ATA Releases the State of the States Report

Industry Update | July 31, 2019

The American Telemedicine Association (ATA) has recently released one of the most comprehensive surveys of legislation and reimbursement for telehealth services in the nation… and reveals an encouraging glimpse of the future.

The ATA is a non-profit association based in Washington, D.C. and is “the only organization completely focused on advancing telehealth,” as is stated on their website. They work tirelessly to educate the healthcare industry, effect change in governmental policies, and improve the quality of virtual care services through resources, advocacy, and partnering with all types of members of the telemedicine community.

The report, which includes more than 50 pages of data, opens up with an encouraging figure: 40 states and the District of Columbia have improved or started the process of improving their telehealth policies since the last publication of this report. It then goes on to highlight all things telehealth-policy-related, including RPM, coverage for asynchronous services, and innovative payment models. Here at SimpleVisit, we are strong supporters of the movement to open up access to healthcare in the home, so we were particularly excited to read that ten states and Washington DC have changed their originating sites requirements since the report was last published. Currently, 29 out of all 50 states do not have a patient location requirement in their rules, and out of the remaining states, 12 include the patient’s home as an eligible originating site.

Also of interest to our readers are the updates to common payer guidelines. The report details that Medicaid programs in 21 states and Washington D.C. are required to cover telehealth services the same way they do in-person services, and 28 others are required to reimburse the same as well. This shift towards payment parity in addition to coverage parity is also reflected (albeit to a lesser degree) in regulations for private payers, mandating that 16 states regulate reimbursement rates be the same for virtual care services as the same covered services delivered in-person. Overall, 19 state policies on parity, either for private payers or Medicaid, have been adopted or changed in the past two years. That forward momentum is good news, to say the least, as the more payers reimburse fairly and responsibly for these services, the more providers will be able to offer them on a larger scale and the nearly 16 million Americans without access to healthcare (based on early release of data from the 2018 National Health Interview Survey) will be given the opportunity to improve their quality of life and longevity.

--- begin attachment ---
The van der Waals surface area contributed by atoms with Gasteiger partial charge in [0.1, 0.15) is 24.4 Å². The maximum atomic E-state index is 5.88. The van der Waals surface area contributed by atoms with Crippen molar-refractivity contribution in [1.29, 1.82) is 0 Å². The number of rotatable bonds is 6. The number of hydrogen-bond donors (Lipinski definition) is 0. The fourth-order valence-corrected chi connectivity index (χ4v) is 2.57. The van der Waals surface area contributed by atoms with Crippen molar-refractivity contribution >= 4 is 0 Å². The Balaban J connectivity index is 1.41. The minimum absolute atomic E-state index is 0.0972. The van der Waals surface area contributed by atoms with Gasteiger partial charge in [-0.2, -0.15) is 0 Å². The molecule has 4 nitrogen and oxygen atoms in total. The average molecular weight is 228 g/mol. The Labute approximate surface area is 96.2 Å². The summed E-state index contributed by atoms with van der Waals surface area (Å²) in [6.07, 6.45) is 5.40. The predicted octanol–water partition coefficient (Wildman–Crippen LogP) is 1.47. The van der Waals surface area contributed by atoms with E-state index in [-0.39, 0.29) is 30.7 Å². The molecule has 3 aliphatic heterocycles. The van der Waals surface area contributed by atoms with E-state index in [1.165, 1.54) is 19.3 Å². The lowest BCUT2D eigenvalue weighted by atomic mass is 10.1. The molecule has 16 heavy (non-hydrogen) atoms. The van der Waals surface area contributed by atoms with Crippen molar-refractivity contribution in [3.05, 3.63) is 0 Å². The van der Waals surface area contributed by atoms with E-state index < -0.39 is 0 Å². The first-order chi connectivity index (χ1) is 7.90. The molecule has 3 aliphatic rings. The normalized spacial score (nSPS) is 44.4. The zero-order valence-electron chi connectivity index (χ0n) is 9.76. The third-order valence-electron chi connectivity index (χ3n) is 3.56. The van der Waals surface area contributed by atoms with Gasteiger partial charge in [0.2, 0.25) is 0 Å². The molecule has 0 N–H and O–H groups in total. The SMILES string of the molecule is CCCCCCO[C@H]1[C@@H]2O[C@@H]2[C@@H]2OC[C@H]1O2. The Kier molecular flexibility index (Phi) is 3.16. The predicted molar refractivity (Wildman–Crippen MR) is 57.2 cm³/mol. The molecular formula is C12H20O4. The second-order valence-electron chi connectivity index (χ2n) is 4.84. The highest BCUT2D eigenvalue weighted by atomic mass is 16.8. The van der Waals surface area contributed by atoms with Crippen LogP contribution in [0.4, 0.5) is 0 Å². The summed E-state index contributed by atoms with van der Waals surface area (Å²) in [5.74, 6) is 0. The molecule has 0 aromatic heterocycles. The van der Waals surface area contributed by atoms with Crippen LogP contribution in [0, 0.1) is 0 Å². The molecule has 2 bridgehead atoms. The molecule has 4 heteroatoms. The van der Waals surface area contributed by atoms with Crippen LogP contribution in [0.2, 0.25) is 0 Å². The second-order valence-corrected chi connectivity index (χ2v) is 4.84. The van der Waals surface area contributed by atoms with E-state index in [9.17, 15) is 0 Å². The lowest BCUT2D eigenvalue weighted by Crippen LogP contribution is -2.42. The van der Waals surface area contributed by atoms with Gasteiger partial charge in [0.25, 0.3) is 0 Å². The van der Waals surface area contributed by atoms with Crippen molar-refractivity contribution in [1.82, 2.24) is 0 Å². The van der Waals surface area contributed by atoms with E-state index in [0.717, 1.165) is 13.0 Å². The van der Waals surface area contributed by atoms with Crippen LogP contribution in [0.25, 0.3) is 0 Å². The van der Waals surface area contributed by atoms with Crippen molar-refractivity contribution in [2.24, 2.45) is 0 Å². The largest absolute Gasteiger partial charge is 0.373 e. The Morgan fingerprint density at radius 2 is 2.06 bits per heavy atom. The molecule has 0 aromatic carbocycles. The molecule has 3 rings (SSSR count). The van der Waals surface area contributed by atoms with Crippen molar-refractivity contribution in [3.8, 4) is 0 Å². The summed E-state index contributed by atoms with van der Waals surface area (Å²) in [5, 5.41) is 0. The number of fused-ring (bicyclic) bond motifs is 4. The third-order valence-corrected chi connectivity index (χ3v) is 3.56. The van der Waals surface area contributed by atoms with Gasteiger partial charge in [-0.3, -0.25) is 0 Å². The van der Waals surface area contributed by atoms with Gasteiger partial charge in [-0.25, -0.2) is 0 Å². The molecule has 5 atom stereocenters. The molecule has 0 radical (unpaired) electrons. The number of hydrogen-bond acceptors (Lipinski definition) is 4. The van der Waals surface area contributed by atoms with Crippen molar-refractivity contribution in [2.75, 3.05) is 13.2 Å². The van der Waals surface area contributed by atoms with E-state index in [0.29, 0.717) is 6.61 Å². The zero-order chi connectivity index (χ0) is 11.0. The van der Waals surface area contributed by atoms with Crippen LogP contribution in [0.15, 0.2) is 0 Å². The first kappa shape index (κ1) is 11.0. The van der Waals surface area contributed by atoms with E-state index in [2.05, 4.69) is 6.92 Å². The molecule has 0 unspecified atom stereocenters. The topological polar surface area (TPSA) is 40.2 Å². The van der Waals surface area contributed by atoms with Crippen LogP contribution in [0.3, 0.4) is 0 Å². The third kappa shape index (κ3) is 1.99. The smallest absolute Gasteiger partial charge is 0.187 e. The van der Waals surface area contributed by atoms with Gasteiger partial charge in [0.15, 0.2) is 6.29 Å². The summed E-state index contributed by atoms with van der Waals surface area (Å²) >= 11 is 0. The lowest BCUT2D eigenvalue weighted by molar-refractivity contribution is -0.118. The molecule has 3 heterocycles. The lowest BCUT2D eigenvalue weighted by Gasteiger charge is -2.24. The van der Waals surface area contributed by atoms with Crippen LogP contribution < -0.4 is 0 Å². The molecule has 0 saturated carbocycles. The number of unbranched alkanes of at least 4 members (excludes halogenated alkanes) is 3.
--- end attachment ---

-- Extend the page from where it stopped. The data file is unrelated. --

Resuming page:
Finally, the report included a helpful guide to the most common provider types allowed to use telehealth. The top eight are physicians, physician assistants, nurse practitioners, licensed mental health professionals, occupational therapists, physical therapists, psychologists and dentists. However, laws and regulations in 26 states do not include a provider type requirement at all.

Ann Mond Johnson, the Chief Executive Officer for ATA, said it well in a press release accompanying the publication, “This year’s ATA report illustrates the increasing recognition of telehealth[…] Collectively, states are realizing the many benefits of telehealth and are implementing policies that advance utilization.” 

While we may not be there yet, things are getting better. Slowly but surely, we are heading towards a future where telehealth is just another stop on the continuum of care no matter who or where you are. 

To read the full report, go to www.americantelemed.org and sign-up for a free membership. “The Source” section of the website shows this report and many other resources geared toward helping those who do telemedicine improve and expand utilization. 

Allie Clark

Allie is an Industry Analyst and Content Manager for SimpleVisit. Her educational background is diverse with Administrative Medical Assisting and Psychology as a focus with a dash of Business Communication and Theater. Unique life experiences have led to a passion for improving access to healthcare and a particular talent for research, which she is quickly turning into a career. Allie is able to use her combined experience to write and develop resources for SimpleVisit, and is fulfilled by the opportunity to contribute to innovation and progress in the healthcare industry as a whole.

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